“What brought you here?” asked a tousle-headed person with bright eyes, looking at me directly in the eye at Siikajärvi car park in Nuuksio, Finland a good two years ago. At that moment I realised that a common denominator in many of the things I love most is simplicity. These things have found a permanent foothold in my everyday life. I love simplicity. I love looking into a fire, listening to the birdsong, picking mushrooms, swimming in the lake whenever I feel like it. I spent six years without a TV, and I did not miss it. The same applies to my favourite food: baked oatmeal. Nothing fancy – just put some oats in a dish, add some milk and put the dish in the oven.
The tousle-headed person in Nuuksio was Tara Lange, an inspiring author and instructor who had discovered the world of green juices after there was a need for them in her own family. She was one of the instructors on a wild herb and juicing course. Simplicity. That was what had brought me to the course: I wanted to know what kind of grass you can simply eat in the wild and how to prepare it as easily as possible. I loved spending time in nature and I picked berries and mushrooms every year. Now I was keen to find something more to eat and drink directly from the land. I realised that Shindo, which had been an enriching part of most of my grown-up life, had this same kind of simple appeal.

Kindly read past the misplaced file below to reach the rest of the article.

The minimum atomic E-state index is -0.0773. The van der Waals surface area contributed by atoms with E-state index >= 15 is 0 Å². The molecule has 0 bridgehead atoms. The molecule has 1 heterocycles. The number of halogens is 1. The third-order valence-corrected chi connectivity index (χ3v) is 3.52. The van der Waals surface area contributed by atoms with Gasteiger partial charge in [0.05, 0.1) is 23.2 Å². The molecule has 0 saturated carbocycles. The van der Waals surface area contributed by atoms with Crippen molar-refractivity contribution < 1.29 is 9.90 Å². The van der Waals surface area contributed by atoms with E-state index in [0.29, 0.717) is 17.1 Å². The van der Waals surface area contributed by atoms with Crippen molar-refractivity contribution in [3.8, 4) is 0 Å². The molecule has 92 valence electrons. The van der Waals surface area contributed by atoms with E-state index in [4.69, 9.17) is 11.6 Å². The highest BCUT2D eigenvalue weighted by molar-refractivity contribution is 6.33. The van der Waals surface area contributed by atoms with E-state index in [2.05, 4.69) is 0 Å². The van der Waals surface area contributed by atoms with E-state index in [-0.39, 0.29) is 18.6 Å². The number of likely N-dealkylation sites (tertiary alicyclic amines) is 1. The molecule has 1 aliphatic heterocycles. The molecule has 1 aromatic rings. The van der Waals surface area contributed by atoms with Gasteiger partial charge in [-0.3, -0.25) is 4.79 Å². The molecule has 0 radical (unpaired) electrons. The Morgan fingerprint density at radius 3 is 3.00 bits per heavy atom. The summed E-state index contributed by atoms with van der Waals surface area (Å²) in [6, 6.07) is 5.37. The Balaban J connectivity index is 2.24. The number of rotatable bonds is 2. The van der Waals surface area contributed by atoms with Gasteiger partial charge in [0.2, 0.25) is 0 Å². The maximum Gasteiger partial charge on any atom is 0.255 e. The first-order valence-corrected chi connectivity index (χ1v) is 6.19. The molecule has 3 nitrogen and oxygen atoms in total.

The method is based on the nature closest to you – your own body – using gravity and cleaning the energy flows or meridians in your body. The blockages in the energy pathways manifest themselves as muscle tensions and other feelings of discomfort. A good way to find out about them is to move your body and to do some easy, conscious stretches. Equipment or dedicated activity areas are not necessary. A free space where you can stand, some free floor space or a spot on the lawn for a yoga mat or a blanket is enough. The most important thing you need is a desire to feel more relaxed and bright. After all, we human beings can easily adapt. It often seems that it takes some significant symptoms or big changes for people to start thinking about themselves and to explore the feelings and sensations in their bodies, the reasons behind the symptoms, and whether it is possible to do something about a particular situation. This might have something to do with the Western view of only treating illnesses, or the idea that having an ache is proof that you are alive. In other words, pain is often accepted for one reason or another. In Japanese, on the other hand, the word “pain” is a combination of the characters for “illness” and “flow” or “passing”, meaning that if you direct your attention to the pain and treat it right, you can find your way to health. Treating it right is another question altogether, and it depends on the situation. There can also be more ways than just one. Understanding the situation and seeking advice from a qualified professional is essential, particularly if your symptoms are severe or prolonged. The tools that Shindo offers are mainly intended for maintaining the health of your body and supporting your well-being and recovery when you may have some health issues.